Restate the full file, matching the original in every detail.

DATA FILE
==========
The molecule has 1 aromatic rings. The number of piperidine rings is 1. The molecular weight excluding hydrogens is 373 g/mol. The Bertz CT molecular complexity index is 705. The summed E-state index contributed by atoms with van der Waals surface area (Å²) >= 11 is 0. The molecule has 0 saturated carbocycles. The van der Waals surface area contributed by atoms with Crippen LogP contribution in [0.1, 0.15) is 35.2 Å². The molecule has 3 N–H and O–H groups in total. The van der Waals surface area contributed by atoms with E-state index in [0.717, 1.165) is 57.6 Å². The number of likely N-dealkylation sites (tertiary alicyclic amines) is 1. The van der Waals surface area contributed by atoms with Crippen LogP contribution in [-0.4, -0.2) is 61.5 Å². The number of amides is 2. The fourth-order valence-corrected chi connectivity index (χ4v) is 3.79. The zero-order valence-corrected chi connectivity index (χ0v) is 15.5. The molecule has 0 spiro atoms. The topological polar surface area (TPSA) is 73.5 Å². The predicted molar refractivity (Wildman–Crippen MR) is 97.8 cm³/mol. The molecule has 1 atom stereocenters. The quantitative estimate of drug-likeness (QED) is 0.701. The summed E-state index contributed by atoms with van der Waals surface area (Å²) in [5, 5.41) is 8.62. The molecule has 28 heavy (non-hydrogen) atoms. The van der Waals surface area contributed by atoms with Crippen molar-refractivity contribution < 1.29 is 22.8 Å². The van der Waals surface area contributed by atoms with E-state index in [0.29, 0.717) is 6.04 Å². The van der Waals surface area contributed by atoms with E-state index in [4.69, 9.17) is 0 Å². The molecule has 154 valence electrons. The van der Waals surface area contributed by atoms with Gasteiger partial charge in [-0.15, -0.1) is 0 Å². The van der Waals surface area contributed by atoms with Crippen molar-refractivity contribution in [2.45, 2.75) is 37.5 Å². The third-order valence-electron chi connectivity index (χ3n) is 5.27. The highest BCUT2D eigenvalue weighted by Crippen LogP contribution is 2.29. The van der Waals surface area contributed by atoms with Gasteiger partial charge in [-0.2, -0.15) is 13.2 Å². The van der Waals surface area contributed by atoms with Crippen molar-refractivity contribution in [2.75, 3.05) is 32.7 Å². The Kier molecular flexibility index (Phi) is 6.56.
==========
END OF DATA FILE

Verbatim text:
The molecule has 1 aromatic rings. The number of piperidine rings is 1. The molecular weight excluding hydrogens is 373 g/mol. The Bertz CT molecular complexity index is 705. The summed E-state index contributed by atoms with van der Waals surface area (Å²) >= 11 is 0. The molecule has 0 saturated carbocycles. The van der Waals surface area contributed by atoms with Crippen LogP contribution in [0.1, 0.15) is 35.2 Å². The molecule has 3 N–H and O–H groups in total. The van der Waals surface area contributed by atoms with E-state index in [0.717, 1.165) is 57.6 Å². The number of likely N-dealkylation sites (tertiary alicyclic amines) is 1. The van der Waals surface area contributed by atoms with Crippen LogP contribution in [-0.4, -0.2) is 61.5 Å². The number of amides is 2. The fourth-order valence-corrected chi connectivity index (χ4v) is 3.79. The zero-order valence-corrected chi connectivity index (χ0v) is 15.5. The molecule has 0 spiro atoms. The topological polar surface area (TPSA) is 73.5 Å². The predicted molar refractivity (Wildman–Crippen MR) is 97.8 cm³/mol. The molecule has 1 atom stereocenters. The quantitative estimate of drug-likeness (QED) is 0.701. The summed E-state index contributed by atoms with van der Waals surface area (Å²) in [5, 5.41) is 8.62. The molecule has 28 heavy (non-hydrogen) atoms. The van der Waals surface area contributed by atoms with Crippen molar-refractivity contribution < 1.29 is 22.8 Å². The van der Waals surface area contributed by atoms with E-state index in [0.29, 0.717) is 6.04 Å². The van der Waals surface area contributed by atoms with E-state index in [4.69, 9.17) is 0 Å². The molecule has 154 valence electrons. The van der Waals surface area contributed by atoms with Gasteiger partial charge in [-0.15, -0.1) is 0 Å². The van der Waals surface area contributed by atoms with Crippen molar-refractivity contribution in [2.45, 2.75) is 37.5 Å². The third-order valence-electron chi connectivity index (χ3n) is 5.27. The highest BCUT2D eigenvalue weighted by Crippen LogP contribution is 2.29. The van der Waals surface area contributed by atoms with Gasteiger partial charge in [-0.2, -0.15) is 13.2 Å². The van der Waals surface area contributed by atoms with Crippen molar-refractivity contribution in [2.75, 3.05) is 32.7 Å². The Kier molecular flexibility index (Phi) is 6.56.